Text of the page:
Thursday, March 20, 2008

The McCain Clan

The McCains are a small Irish clan that were for a long time an enigma. We knew who they are and where they lived, but much of their history was a mystery. There are several reasons for this. In the north of Ireland there are two Gaelic names anglicised as McCain and several non-related families have used this anglicised surname and their respective histories are sometimes confused with one another. There is also the chaos of Ulster history. So, for these reasons, the McCains were largely missed by the historians’ sieve. It was left to the McCain descendants in the Diaspora to extract their own history, which they have done with much success by using primary source research and Y-chromosome DNA testing. The real history of McCain clan is at last being told.

The anglicised forms of the name include McCain, McCane, McKane, McKain, McKean, and McKeen. Confirming the Gaelic form of the name was difficult. While this may seem surprising, as noted previously there are at least two Gaelic names anglicised as McCain in Ulster. These names are Mac Catháin and Mac Eáin and to add to the complexity, these families were often living in the same districts. However, DNA research and a study of primary sources confirmed that the McCains originated from north Antrim east of the Bann River and were linked to the name Mac Eáin.

(right, a burial stone of a prominent McCain circa 1490s)

The McCains are a classic Gaelic patronymic clan. The Patriarch of the clan was named Eáin. Eáin was a popular form of Eóin in use in the Gaelic dialect of Argyll, the southern Isles, and parts of Ulster from the 15th Century onward, Eáin is a loan word to Gaelic from the Latin Ioannes via Aramaic and Hebrew y'hohanan, meaning 'Jehovah has favoured.'

An analysis of the DNA suggests this Patriarch lived circa 1350 to 1450 AD. DNA tests have also revealed that the Ulster McCains are related to several Gaelic families from mid-Argyll associated with historical Gallóglaigh kindreds. The Gallóglaigh were a hereditary professional military caste that played a major role in the history of Ireland circa 1225 AD to 1600 AD.

Irish Gallóglach wearing their unique conical helmet, an icon of their caste

McCains appear in the primary sources from the mid-1400s onward. They are mentioned in north Antrim by the 1500s and by the late 1600s a branch of them settled in east Donegal. They were part of the old Gaelic class yet some converted to the Presbyterian faith and took a leadership role in this community and yet other McCain families remained Catholic or Anglican.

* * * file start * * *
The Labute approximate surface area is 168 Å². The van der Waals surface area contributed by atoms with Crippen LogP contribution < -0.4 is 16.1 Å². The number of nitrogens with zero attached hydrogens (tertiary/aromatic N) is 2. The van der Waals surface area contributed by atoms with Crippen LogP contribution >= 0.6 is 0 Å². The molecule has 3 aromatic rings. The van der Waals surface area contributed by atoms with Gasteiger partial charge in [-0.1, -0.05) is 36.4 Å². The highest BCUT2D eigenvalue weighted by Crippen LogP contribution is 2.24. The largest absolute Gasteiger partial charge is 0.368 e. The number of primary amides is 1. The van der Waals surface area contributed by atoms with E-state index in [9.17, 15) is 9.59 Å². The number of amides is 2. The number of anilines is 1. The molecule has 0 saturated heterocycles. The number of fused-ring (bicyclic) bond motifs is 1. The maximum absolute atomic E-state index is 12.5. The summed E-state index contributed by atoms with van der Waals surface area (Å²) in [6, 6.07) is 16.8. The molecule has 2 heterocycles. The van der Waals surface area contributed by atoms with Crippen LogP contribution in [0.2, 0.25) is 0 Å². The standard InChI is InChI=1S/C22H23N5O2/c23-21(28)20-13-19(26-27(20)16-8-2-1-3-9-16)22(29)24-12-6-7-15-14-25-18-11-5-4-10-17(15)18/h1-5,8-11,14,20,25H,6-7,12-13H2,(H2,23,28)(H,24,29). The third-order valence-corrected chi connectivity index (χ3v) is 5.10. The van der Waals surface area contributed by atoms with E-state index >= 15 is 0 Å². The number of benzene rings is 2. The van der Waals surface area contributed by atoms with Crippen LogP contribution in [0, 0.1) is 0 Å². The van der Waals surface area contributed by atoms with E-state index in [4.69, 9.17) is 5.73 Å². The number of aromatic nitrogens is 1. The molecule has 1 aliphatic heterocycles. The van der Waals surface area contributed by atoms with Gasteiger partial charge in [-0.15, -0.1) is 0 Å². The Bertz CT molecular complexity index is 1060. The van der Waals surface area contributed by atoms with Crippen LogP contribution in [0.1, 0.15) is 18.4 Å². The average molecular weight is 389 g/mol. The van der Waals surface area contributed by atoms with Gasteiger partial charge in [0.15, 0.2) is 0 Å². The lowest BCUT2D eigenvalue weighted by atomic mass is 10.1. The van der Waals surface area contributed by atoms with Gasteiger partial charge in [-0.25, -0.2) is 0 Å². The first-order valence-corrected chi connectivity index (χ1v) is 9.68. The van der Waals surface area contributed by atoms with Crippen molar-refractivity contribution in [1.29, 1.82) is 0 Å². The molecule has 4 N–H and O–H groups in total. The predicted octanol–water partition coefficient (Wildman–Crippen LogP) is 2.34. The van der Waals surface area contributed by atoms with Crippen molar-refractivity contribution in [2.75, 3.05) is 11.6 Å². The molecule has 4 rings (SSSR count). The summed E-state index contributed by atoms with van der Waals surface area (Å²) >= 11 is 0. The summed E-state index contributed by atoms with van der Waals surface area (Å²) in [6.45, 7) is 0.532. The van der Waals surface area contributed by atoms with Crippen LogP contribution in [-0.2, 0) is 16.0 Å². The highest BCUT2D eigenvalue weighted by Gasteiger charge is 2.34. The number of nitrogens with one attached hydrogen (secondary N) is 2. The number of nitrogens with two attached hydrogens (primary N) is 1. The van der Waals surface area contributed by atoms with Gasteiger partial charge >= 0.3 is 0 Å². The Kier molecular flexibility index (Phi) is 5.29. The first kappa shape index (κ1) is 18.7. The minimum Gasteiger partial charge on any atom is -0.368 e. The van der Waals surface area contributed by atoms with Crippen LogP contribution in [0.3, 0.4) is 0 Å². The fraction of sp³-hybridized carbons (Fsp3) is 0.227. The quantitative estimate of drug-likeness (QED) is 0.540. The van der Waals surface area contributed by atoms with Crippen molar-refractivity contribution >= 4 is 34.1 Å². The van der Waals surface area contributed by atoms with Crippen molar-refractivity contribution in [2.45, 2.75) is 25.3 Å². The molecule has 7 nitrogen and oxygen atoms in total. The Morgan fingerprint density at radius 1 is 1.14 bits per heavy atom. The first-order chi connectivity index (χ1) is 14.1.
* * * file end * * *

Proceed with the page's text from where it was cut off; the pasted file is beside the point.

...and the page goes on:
From the late 1600s until the early 1800s the McCains were most numerous on the east side of the Bann valley, from Ballymoney north to Ballyrashane and Corbally, east to Dunluce and Dunseverick. The Donegal branch of the McCain family was located in the Finn Valley and around St Johnstown.

In 1718, groups of these McCains began to immigrate to the New World and they continued to throughout the 1700s, 1800s and 1900s. One family from this clan, the Ballymoney McKeans, were the progenitors of the 1718 Ulster Migration to the Colonies. The Ulster McCains families are now located throughout the United States, and are particularly numerous in the South. In Canada they are found in New Brunswick, Ontario, and Nova Scotia. One Donegal McCain family migrated to Scotland and the descendants now live outside Glasgow. In Ireland itself few remain and these are found around Coleraine, in Dublin, in east Donegal and northwest Tyrone.

The McCains are an energetic and successful clan and have distinguished themselves in many fields. They have produced frontiersmen, writers, historians, church leaders, musicians, sport champions, attorneys, doctors, entrepreneurs, business magnates, admirals, generals, and statesmen, and their saga continues.

The Clan McCain Website:

The Clan McCain Blog:

Barry McCain © 2008

Wednesday, March 5, 2008

Congratulations Mac!

John McCain won the Texas Republican primary on Tuesday, 4 March and clinched the number of delegates needed to win his party's presidential nomination. Good to see the old Teoc McCain family doing so well and frankly, I think we shall need Senator McCain’s experience and wisdom in the coming years. Also a nod of thanks to Governor Huckabee for running a good and honourable campaign that kept important issues before our citizens, one hopes we will see him in a prominent position in the McCain Whitehouse. Well Done Mac.

Barry R McCain
Oxford Mississippi

Tuesday, March 4, 2008

Our Amazing Glasgow McCains

(left, Dr Joe McKane and sisters Mags and Mary)

The Glasgow wing of our family include Joe McKane and his family and extended family. Now everyone read about Joe’s remarkable father, Francis McKane, and his ordeal of being a prisoner during World War II. The story actually continued on from there. Francis McKane was discharged on medical grounds in 1947, after being told he had only 6 to 12 months to live because he had contracted a bad case of tuberculosis while a POW. To have gone through the hell of being a prisoner, tortured and starved, then to survive only to find out your life was over, you would never have children, would never feel the fire of your own hearth. What a blow. But, not really, because you see Francis lived to be 81, passing away in 1998, he had 8 children, one of which is our Joe McKane who participated in the McCain DNA Project.

Joe with daughters Angela and Janey

Joe lives in the Glasgow area and leads the very busy life of a physician. Joe’s family descend from James McKean that left Donegal circa 1846-47 and settled in the Renfrewshire mining are in the west of Scotland. As our readers know, the McCain clan has two branches, one in north Antrim, but then another large group in east Donegal, in the Finn Valley and around St Johnstown.